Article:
I tense every sinew of my body into a tight ball and drape my arms protectively around my head and ears and eyes. I am just a little girl, but I am beyond my years. I see my mom’s best path, but it is her path, and she is paralyzed by the notion and risk of choice itself, and is unable to move forward. I cannot move for her; I cannot play her game of life. I cannot actually end her half-hearted relationship, or sell the old car that keeps getting stuck, or resolve the family feud for her. I offer my advice, but she does not hear me, and I am not her. We are on a merry-go-round going nowhere.

So my movement, albeit inward and contracted, feels comforting and right. It’s my way of jumping off the merry-go-round. It is movement, after all, and gives action and expression to an ongoing buildup of frustration. Crumpled tightly up, I feel safe within my borders. I feel my separateness.

Years later, I find myself doing this again. The details are different, but in the company of someone inappropriately going on and on about something, I feel the same sense that I once did of overload and being encroached upon. Just like long ago, this person is unable and unwilling to hear what I have to say; she is focused only on speaking. I feel a burning urge to retreat and find a safe space far away. So I close my eyes and let the voice go on in the background, and I coil up yet again. This inward contraction gives expression to my saturation, and is my way of creating appropriate and necessary borders.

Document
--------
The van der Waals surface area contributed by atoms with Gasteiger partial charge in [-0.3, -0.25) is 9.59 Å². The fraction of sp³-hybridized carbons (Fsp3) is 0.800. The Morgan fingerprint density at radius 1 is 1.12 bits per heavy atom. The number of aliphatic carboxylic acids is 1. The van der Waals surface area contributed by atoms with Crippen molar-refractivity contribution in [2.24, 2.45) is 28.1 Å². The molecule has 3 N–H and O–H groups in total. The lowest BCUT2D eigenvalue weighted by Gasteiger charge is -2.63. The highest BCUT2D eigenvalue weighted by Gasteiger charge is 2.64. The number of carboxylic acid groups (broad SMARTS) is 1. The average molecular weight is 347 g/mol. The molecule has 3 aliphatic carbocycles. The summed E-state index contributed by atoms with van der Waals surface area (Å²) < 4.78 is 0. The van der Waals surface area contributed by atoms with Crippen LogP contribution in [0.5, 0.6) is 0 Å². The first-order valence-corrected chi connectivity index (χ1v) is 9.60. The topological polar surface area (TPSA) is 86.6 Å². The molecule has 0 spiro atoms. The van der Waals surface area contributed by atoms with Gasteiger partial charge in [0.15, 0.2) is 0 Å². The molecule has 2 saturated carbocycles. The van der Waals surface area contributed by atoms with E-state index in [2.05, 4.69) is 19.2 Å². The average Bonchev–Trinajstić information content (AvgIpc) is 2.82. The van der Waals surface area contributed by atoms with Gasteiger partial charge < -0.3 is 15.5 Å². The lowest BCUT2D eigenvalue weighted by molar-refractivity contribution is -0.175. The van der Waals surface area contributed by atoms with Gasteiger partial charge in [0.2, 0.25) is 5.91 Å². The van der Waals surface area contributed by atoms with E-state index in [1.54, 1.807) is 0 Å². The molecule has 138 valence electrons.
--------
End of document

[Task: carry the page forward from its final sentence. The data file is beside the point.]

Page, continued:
Now, the thing with contraction is it can be necessary; it’s a survival and defensive mechanism. But it means when I am in this state, I am not all I can be. I am not in a space where I am present and connected and open to receiving abundance. I am living from a place of fear and not love.

So, with the help of someone wise, I take a step back and see this contraction, and I accept it. Then I imagine myself uncoiling and unfolding and beginning to open up. I feel relief as I release. I picture a magnificent, flowing dance, where I expand and move, at one with the surrounding world.

Sometimes, when our muscles are so tightly contracted, we have to contract them even further before release and expansion becomes possible. When we have a baby, we need to contract so much for the final and absolute expansion to become possible. So, too, I suspect that I am more fully able to expand because I have been in contraction. I know and appreciate openness for I have been closed.

Tzvi Freeman writes in Bringing Heaven Down to Earth: Meditations on the Wisdom of the Rebbe: “One who returns from the darkness must bring of it with him and convert it to light. He must exploit his experience to surge higher and higher with greater strength. Therefore, the one who returns from a distance is greater than the one who was always close.”

My contraction is like the darkness. It can be converted to expansion, just like darkness can be converted to light. Contraction is a gift. It serves as a springboard to opening up to life and all that life entails.

I was far away, but now I can be close.